I'm having Toddler Flashbacks; are you? Irresistable cuteness meets immovable stubbornness in a wriggly package of exhausting delight? Me-em-ries!

Major Treat Numero 2

Lookie what I got:


A bundle from Sissel, all the way from Norway!

Lookie what it contained:


14 balls of rare, discontinued Rowan Handknit DK Cotton in an intense, lilacky shade called Fuschia. Check out the vintage labels (swoon)! Who knew Sissel's Rowan creds went back that far? Sissel is right: like fine wine, yarn improves with age, although I do wonder what project she had envisioned when she bought it. I am very very happy with this wonderful treasure. I'm not sure I can keep it in the cellar much longer, but what should I make with it?

Thanks to Sissel, I got to feel like Super Eggplant opening up a package of Candy That's Not From Around Here. White chocolate and marzipan pigs (possibly bears, but piglike bears)! Chocolates filled with raspberry! Exotic Norwegian exclamations on the package! Here, Ann, try one:


Ann, this is so weird! I am writing you a letter, yet you are here, bag and baggage, boys and Hubbo, on a fambly jaunt to soak up New York City festiveness.

I know you thought it was strange when I went into the kitchen and emailed you while you were sitting in my living room. Sorry--sometimes I just feel like emailing you.

Happy New Year everybody! I'm taking care of Ann!

Love, Kay

Posted by Kay at 08:02 PM | Comments (19)

December 24, 2004

Not an O. Henry Story But Close Enough

Dear Kay,

What I didn't tell you yesterday in my story of pioneer survival amid dire circumstances was that my car got stuck. In the crummy driveway. You see, our garage is under our house, kind of a Bat Cave deal where you swoop up a steep short hill to get out and fight crime.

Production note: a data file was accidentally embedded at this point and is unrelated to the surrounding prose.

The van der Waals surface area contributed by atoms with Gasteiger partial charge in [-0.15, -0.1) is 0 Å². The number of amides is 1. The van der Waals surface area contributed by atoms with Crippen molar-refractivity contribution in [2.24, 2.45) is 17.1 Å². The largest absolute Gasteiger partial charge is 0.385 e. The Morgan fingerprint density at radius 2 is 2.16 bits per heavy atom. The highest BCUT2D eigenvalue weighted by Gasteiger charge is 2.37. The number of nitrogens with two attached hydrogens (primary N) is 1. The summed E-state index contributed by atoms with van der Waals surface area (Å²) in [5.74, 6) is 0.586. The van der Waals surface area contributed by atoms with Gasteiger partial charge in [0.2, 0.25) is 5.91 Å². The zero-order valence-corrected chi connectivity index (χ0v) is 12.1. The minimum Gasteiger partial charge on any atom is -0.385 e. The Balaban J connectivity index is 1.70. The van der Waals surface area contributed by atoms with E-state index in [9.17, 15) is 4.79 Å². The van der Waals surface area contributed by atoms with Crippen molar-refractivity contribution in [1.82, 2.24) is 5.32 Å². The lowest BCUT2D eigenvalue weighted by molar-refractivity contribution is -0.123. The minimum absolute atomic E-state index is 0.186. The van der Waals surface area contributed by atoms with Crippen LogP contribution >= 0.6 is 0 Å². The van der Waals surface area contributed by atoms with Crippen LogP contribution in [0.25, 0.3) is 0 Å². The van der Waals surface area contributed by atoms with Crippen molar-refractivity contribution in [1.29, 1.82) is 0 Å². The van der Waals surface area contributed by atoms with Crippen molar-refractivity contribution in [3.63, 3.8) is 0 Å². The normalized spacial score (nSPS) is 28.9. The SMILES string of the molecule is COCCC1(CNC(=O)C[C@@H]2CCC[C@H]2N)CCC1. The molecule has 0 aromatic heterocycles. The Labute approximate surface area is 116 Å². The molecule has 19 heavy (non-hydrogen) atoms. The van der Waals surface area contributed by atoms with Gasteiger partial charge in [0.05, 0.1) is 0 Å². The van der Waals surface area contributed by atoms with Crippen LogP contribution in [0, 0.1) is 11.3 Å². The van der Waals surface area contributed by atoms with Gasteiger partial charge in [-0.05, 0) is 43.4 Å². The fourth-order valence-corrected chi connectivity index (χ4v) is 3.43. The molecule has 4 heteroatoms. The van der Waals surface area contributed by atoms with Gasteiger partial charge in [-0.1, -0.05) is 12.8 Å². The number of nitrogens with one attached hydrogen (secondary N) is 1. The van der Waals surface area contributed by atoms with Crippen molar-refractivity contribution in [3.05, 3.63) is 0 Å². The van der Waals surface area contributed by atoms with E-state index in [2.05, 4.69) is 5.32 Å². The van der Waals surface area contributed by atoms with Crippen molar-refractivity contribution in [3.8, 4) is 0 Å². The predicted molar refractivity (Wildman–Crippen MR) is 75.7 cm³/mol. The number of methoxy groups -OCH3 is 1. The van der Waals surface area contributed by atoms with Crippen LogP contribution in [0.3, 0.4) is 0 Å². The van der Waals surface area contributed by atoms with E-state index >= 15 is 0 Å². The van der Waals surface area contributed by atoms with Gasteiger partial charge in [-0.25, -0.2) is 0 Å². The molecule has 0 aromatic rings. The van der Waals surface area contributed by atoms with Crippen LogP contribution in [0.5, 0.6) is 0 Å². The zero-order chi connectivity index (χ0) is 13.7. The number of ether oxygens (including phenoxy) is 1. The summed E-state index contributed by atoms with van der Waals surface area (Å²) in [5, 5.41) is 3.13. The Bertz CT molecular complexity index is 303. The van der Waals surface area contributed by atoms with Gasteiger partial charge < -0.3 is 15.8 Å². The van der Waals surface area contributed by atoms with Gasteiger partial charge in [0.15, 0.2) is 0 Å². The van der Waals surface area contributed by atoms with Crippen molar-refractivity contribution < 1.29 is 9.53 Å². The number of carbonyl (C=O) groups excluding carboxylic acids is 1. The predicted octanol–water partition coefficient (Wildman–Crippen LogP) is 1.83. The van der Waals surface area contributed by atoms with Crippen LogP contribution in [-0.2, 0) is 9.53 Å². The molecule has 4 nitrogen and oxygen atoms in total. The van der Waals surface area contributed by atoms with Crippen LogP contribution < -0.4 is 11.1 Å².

It turns out that if you're swooping out to do errands, and the hill happens to be coated in ice, you have maybe one shot at swooping, and if you decide halfway up the hill that you need to stop, your car will start to slide right back toward the very Bat Cave you were trying to leave. Well, for some unknown reason I decided, halfway up the Bat Cave Entryway, that I needed to adjust my exit angle. I think the "Holly and the Ivy" blasting out of the radio was a factor, or maybe I was feeling a little too clever for getting out of the house before I packed up the boys in a box and mailed them to Aunt Buffy.

For one lurching moment I thought, I can't believe I'm going to have a wreck with my own house. As the Mom Bomb slid, and kept sliding, I wondered, Will it make a crunching sound? Like a Roadrunner cartoon where Wile E. Coyote stops at the very edge of the cliff, the Mom Bomb came to rest about twelve inches from the wall of the house. I sat for a while, wondering what would happen if I took my foot off the brake, if I shifted to the left, if I exhaled.

I finally bailed out, tenderly shutting the door knowing full well that if I slammed it, two tons of Mom Bomb would plow into the garage, taking out the barbecue grill, the recycling bins, the litter box, a soapstone Inuit carving, and the entire kitchen above it.

I found solace in hanging with the fellas and knitting up a pile of this scribble lace.

The Next Day

So I'm sitting in the kitchen this morning snarfing down Sister Schubert Cinnamon Yeast Roll number FOUR, drinking reheated coffee because remember we don't know how long this ice will be here, and we might run out of coffee if I don't ration it, and Hubbo comes in. He has a sheepish look on his face, and he tells me, "Ann. I'm rilly sorry but I didn't get you anything for your stocking. I know you like stocking things and all but . . . I saw the stockings [ed note: see Found Objects for recent photograph of the actual stockings to which he refers] and it made me remember to tell you that I . . . didn't . . . and I'm sorry . . ."

Then he says, out of the blue, "I'm going out to get your car out."

The next thing I know, he's out there with the de-icer pellet stuff, a snow shovel, and two boxes of kosher salt ("We answer to a higher authority"). I watch him, no hat or gloves, doing his thing. Sprinkle sprinkle scrape scrape and the Mom Bomb is miraculously at ground level, ready to blast off. I hadn't even finished slurping down Sister Schubert Number Five, and Hubbo had given me the beautifullest Christmas present of all: a liberated Mom Bomb.